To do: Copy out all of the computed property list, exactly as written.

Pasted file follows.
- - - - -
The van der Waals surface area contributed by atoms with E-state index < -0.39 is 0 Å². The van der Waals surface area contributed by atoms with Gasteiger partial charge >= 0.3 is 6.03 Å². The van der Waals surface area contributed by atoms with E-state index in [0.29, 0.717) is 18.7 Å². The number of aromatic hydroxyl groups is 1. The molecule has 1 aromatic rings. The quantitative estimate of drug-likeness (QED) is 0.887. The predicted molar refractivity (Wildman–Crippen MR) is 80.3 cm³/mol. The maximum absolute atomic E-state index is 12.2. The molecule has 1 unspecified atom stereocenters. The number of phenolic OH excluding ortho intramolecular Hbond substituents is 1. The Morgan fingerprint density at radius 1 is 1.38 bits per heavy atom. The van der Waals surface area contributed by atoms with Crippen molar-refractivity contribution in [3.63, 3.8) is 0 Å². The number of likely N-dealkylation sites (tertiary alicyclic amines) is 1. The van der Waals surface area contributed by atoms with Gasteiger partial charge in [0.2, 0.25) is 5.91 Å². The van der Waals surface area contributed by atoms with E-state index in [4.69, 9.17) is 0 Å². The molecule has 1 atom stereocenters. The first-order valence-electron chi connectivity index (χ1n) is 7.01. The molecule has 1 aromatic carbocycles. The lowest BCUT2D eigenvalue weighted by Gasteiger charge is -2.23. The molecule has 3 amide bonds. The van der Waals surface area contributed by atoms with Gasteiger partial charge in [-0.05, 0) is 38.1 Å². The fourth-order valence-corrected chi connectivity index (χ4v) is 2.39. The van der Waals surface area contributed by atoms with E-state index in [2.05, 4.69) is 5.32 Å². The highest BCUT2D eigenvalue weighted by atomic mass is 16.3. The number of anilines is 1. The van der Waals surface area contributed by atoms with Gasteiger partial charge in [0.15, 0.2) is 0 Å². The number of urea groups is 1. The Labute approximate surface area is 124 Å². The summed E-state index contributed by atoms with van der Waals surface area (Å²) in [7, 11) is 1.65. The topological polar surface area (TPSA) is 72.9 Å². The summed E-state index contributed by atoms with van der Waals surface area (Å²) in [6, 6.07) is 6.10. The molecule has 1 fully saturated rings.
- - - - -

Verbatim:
The van der Waals surface area contributed by atoms with E-state index < -0.39 is 0 Å². The van der Waals surface area contributed by atoms with Gasteiger partial charge >= 0.3 is 6.03 Å². The van der Waals surface area contributed by atoms with E-state index in [0.29, 0.717) is 18.7 Å². The number of aromatic hydroxyl groups is 1. The molecule has 1 aromatic rings. The quantitative estimate of drug-likeness (QED) is 0.887. The predicted molar refractivity (Wildman–Crippen MR) is 80.3 cm³/mol. The maximum absolute atomic E-state index is 12.2. The molecule has 1 unspecified atom stereocenters. The number of phenolic OH excluding ortho intramolecular Hbond substituents is 1. The Morgan fingerprint density at radius 1 is 1.38 bits per heavy atom. The van der Waals surface area contributed by atoms with Crippen molar-refractivity contribution in [3.63, 3.8) is 0 Å². The number of likely N-dealkylation sites (tertiary alicyclic amines) is 1. The van der Waals surface area contributed by atoms with Gasteiger partial charge in [0.2, 0.25) is 5.91 Å². The van der Waals surface area contributed by atoms with E-state index in [4.69, 9.17) is 0 Å². The molecule has 1 atom stereocenters. The first-order valence-electron chi connectivity index (χ1n) is 7.01. The molecule has 1 aromatic carbocycles. The lowest BCUT2D eigenvalue weighted by Gasteiger charge is -2.23. The molecule has 3 amide bonds. The van der Waals surface area contributed by atoms with Gasteiger partial charge in [-0.05, 0) is 38.1 Å². The fourth-order valence-corrected chi connectivity index (χ4v) is 2.39. The van der Waals surface area contributed by atoms with E-state index in [2.05, 4.69) is 5.32 Å². The highest BCUT2D eigenvalue weighted by atomic mass is 16.3. The number of anilines is 1. The van der Waals surface area contributed by atoms with Gasteiger partial charge in [0.15, 0.2) is 0 Å². The number of urea groups is 1. The Labute approximate surface area is 124 Å². The summed E-state index contributed by atoms with van der Waals surface area (Å²) in [7, 11) is 1.65. The topological polar surface area (TPSA) is 72.9 Å². The summed E-state index contributed by atoms with van der Waals surface area (Å²) in [6, 6.07) is 6.10. The molecule has 1 fully saturated rings.